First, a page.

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« Reply #2 on: November 05, 2006, 11:47:55 PM »
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That comment about asking some experienced associates to differentiate between the g7 and m8 prints, imo is, perhaps, a strong comment on the mortalityof the M8. If im spending 5 g's on a camera body and the results from a sub 1k camera and fixed lens are very close..something is wrong. Forget about speed, lack of raw option and vs. the pleasure of shooting with a leica and getting "close" results...it needs to be a little more out of balance than that based on sheer dollars spent.

Think about it...you have 7, 000 dollars worth of camera and lens in the Leica vs a g7 point and shoot with a fixed lens and the prints are hard to tell apart? Something's way wrong there and I think Canon is the one getting it way-er right.
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BernardLanguillier
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« Reply #3 on: November 06, 2006, 12:27:21 AM »
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However, I've learned to like shooting in RAW and like so many others, I want it! My question is this, isn't the RAW image there anyway, before the camera processes it to the JPEG?? Why can't we have it? I have seen suggestions that this might be available later as a firmware fix, I don't know, but is that even possible? Seems a reasonable solution. But then again, that would mean Canon would have to give up some control over what we want. Sure seems like a waste of pixels to me.

[a href=\"index.php?act=findpost&pid=83767\"][{POST_SNAPBACK}][/a]

Bill,

The problem is the amount of data to handle (transfer to the card...).

It would probably be possible to add RAW support through a firmware fix, but the camera would be awfully slow if RAW hasn't been taken into account from the beginning when designing the camera.

Regards,
Bernard
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Kenneth Sky
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« Reply #4 on: November 06, 2006, 07:09:14 AM »
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Bernard
What you are saying is number of pixels sells more cameras than size of buffer.
Ken
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jani
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« Reply #5 on: November 06, 2006, 07:57:41 AM »
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Think about it...you have 7, 000 dollars worth of camera and lens in the Leica vs a g7 point and shoot with a fixed lens and the prints are hard to tell apart? Something's way wrong there and I think Canon is the one getting it way-er right.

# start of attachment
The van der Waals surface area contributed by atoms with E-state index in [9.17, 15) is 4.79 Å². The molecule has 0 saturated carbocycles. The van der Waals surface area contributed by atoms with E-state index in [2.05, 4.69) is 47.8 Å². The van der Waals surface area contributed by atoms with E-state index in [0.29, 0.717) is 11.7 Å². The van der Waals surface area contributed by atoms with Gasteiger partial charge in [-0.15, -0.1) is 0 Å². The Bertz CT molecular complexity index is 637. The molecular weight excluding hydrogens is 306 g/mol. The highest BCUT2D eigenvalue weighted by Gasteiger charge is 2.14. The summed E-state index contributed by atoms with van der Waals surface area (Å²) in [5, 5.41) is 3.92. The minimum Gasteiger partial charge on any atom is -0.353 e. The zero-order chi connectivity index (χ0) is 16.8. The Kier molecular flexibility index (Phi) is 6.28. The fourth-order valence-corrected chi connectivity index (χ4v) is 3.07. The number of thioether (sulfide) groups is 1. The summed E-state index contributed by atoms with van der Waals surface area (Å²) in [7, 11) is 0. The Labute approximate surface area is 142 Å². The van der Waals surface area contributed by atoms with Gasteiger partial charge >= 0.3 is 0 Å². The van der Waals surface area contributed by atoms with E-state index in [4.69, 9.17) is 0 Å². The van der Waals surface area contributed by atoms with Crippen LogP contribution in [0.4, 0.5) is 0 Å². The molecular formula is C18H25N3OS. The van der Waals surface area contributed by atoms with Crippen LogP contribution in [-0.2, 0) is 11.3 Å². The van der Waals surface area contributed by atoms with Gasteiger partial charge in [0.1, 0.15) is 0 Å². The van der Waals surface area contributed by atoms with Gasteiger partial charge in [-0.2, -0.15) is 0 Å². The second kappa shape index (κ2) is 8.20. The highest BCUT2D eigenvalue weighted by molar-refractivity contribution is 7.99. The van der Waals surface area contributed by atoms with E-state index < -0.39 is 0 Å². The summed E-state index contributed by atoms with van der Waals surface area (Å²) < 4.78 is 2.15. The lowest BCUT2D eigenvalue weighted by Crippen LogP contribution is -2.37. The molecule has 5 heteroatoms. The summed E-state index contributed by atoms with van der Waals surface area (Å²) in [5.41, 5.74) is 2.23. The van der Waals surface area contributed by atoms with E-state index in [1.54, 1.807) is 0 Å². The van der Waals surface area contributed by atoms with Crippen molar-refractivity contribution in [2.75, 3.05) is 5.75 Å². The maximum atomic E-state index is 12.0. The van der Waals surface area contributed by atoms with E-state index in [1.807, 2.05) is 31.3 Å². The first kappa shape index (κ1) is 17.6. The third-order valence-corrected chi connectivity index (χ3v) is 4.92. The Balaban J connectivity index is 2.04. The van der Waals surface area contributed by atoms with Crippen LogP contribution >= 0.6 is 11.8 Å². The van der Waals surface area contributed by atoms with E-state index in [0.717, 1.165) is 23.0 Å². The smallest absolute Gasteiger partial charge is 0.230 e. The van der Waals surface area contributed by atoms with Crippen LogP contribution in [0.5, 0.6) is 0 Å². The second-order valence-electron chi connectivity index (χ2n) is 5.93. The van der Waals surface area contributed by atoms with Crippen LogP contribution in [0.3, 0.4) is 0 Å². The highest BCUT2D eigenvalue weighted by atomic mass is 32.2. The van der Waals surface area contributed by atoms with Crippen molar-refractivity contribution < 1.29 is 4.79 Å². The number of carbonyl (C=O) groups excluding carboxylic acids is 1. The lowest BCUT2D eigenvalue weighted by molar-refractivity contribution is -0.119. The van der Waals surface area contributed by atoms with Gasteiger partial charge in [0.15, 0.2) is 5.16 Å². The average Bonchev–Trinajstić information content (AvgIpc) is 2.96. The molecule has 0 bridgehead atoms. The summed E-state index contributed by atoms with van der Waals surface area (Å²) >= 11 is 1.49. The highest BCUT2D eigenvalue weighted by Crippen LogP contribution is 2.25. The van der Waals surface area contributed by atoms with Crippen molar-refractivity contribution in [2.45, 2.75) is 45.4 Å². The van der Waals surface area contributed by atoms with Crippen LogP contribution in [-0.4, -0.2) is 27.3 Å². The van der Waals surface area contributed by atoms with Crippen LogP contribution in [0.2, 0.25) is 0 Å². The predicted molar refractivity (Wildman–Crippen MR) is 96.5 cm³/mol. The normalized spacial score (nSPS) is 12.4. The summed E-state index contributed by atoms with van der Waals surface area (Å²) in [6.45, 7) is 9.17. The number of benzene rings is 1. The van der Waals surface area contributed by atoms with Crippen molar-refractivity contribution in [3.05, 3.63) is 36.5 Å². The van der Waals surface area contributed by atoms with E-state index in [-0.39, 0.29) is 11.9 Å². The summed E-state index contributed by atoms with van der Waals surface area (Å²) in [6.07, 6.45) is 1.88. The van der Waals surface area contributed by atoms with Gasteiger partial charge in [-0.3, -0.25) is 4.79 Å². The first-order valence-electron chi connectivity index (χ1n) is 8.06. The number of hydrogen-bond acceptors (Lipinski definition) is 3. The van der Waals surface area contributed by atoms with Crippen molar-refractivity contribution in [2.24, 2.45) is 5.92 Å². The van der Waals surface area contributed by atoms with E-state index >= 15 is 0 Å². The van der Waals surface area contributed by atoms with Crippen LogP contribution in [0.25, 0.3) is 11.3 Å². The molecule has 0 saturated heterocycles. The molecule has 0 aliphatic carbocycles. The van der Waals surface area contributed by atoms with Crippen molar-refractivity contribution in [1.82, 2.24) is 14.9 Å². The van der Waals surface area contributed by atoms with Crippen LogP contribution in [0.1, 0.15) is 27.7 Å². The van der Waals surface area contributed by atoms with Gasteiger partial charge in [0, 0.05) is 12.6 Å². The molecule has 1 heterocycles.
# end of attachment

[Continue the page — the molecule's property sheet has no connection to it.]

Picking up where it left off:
This is an old argument, used against lens-interchangeable SLRs, too.

The price of the Leica is over the top for me personally, but it offers a top-quality (or so we hope, for Leica's sake) lens-interchangeable system, with good wide angle capability and exellent options for capturing motion in low-light conditions.

The G7's wide angle capability is supported by a 0.75x wide angle converter, and the lens is f/2.8.

There is no competition in that part of the digital market right now, Leica owns it. (Well, Epson might be competing with their R-D1, if the price comes down ...)

Personally, I'd love to have something like a Tri-Elmarit lens on a compact digital camera, but I'm not getting it without paying an arm and a leg. Tough.

So is it worth it, to pay 10 times the price for a more flexible system?

I think that question was best answered by those who were paying 8,000 dollars for a 1Ds MkII.
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Jan
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« Reply #6 on: November 06, 2006, 09:07:53 AM »
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I was pleasently suprised by the good noise performance.  That gives me hope: the better digicam sensors become, the more viable they become for a variety of situations.
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61Dynamic
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« Reply #7 on: November 06, 2006, 09:54:46 AM »
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That comment about asking some experienced associates to differentiate between the g7 and m8 prints, imo is, perhaps, a strong comment on the mortalityof the M8. If im spending 5 g's on a camera body and the results from a sub 1k camera and fixed lens are very close..something is wrong. Forget about speed, lack of raw option and vs. the pleasure of shooting with a leica and getting "close" results...it needs to be a little more out of balance than that based on sheer dollars spent.